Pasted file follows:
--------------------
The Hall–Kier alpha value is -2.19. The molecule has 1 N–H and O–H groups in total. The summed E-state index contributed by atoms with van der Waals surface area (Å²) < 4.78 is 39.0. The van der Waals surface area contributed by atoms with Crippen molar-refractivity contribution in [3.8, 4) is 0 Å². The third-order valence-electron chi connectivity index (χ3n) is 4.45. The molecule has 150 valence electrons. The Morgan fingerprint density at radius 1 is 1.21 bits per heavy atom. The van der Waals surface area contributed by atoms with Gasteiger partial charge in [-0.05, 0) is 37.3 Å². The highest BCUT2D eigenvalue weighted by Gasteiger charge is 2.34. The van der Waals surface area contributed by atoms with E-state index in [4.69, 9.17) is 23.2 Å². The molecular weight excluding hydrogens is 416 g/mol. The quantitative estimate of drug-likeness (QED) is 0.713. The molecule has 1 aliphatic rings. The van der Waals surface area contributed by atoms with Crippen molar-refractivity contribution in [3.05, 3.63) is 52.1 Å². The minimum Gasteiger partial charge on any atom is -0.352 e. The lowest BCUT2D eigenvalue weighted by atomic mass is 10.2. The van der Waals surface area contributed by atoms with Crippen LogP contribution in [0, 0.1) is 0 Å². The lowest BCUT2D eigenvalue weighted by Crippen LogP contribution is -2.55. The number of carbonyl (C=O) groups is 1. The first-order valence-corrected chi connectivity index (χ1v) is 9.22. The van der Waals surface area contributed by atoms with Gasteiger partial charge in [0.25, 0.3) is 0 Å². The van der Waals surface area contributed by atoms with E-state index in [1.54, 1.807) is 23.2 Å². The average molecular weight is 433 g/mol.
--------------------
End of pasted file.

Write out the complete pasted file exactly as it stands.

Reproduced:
The Hall–Kier alpha value is -2.19. The molecule has 1 N–H and O–H groups in total. The summed E-state index contributed by atoms with van der Waals surface area (Å²) < 4.78 is 39.0. The van der Waals surface area contributed by atoms with Crippen molar-refractivity contribution in [3.8, 4) is 0 Å². The third-order valence-electron chi connectivity index (χ3n) is 4.45. The molecule has 150 valence electrons. The Morgan fingerprint density at radius 1 is 1.21 bits per heavy atom. The van der Waals surface area contributed by atoms with Gasteiger partial charge in [-0.05, 0) is 37.3 Å². The highest BCUT2D eigenvalue weighted by Gasteiger charge is 2.34. The van der Waals surface area contributed by atoms with E-state index in [4.69, 9.17) is 23.2 Å². The molecular weight excluding hydrogens is 416 g/mol. The quantitative estimate of drug-likeness (QED) is 0.713. The molecule has 1 aliphatic rings. The van der Waals surface area contributed by atoms with Crippen molar-refractivity contribution in [3.05, 3.63) is 52.1 Å². The minimum Gasteiger partial charge on any atom is -0.352 e. The lowest BCUT2D eigenvalue weighted by atomic mass is 10.2. The van der Waals surface area contributed by atoms with Crippen LogP contribution in [0, 0.1) is 0 Å². The lowest BCUT2D eigenvalue weighted by Crippen LogP contribution is -2.55. The number of carbonyl (C=O) groups is 1. The first-order valence-corrected chi connectivity index (χ1v) is 9.22. The van der Waals surface area contributed by atoms with Gasteiger partial charge in [0.25, 0.3) is 0 Å². The van der Waals surface area contributed by atoms with E-state index in [1.54, 1.807) is 23.2 Å². The average molecular weight is 433 g/mol.